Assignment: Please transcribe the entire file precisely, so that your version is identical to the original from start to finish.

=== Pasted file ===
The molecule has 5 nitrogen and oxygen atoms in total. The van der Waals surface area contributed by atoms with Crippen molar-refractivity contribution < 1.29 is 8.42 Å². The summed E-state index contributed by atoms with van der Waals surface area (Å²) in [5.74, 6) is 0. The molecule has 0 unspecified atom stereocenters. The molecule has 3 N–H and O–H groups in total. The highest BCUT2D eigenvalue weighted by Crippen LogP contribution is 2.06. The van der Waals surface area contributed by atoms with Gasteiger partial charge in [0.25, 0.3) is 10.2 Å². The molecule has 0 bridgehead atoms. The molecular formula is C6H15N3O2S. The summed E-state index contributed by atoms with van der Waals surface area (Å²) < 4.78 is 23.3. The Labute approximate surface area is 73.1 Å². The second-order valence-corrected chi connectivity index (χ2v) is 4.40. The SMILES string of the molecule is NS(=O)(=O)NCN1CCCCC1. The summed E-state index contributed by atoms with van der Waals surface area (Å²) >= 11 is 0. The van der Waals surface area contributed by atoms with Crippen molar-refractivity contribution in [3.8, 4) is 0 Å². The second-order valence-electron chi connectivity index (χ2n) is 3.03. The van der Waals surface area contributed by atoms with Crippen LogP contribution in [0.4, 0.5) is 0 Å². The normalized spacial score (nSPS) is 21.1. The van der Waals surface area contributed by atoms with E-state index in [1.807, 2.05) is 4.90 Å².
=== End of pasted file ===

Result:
The molecule has 5 nitrogen and oxygen atoms in total. The van der Waals surface area contributed by atoms with Crippen molar-refractivity contribution < 1.29 is 8.42 Å². The summed E-state index contributed by atoms with van der Waals surface area (Å²) in [5.74, 6) is 0. The molecule has 0 unspecified atom stereocenters. The molecule has 3 N–H and O–H groups in total. The highest BCUT2D eigenvalue weighted by Crippen LogP contribution is 2.06. The van der Waals surface area contributed by atoms with Gasteiger partial charge in [0.25, 0.3) is 10.2 Å². The molecule has 0 bridgehead atoms. The molecular formula is C6H15N3O2S. The summed E-state index contributed by atoms with van der Waals surface area (Å²) < 4.78 is 23.3. The Labute approximate surface area is 73.1 Å². The second-order valence-corrected chi connectivity index (χ2v) is 4.40. The SMILES string of the molecule is NS(=O)(=O)NCN1CCCCC1. The summed E-state index contributed by atoms with van der Waals surface area (Å²) >= 11 is 0. The van der Waals surface area contributed by atoms with Crippen molar-refractivity contribution in [3.8, 4) is 0 Å². The second-order valence-electron chi connectivity index (χ2n) is 3.03. The van der Waals surface area contributed by atoms with Crippen LogP contribution in [0.4, 0.5) is 0 Å². The normalized spacial score (nSPS) is 21.1. The van der Waals surface area contributed by atoms with E-state index in [1.807, 2.05) is 4.90 Å².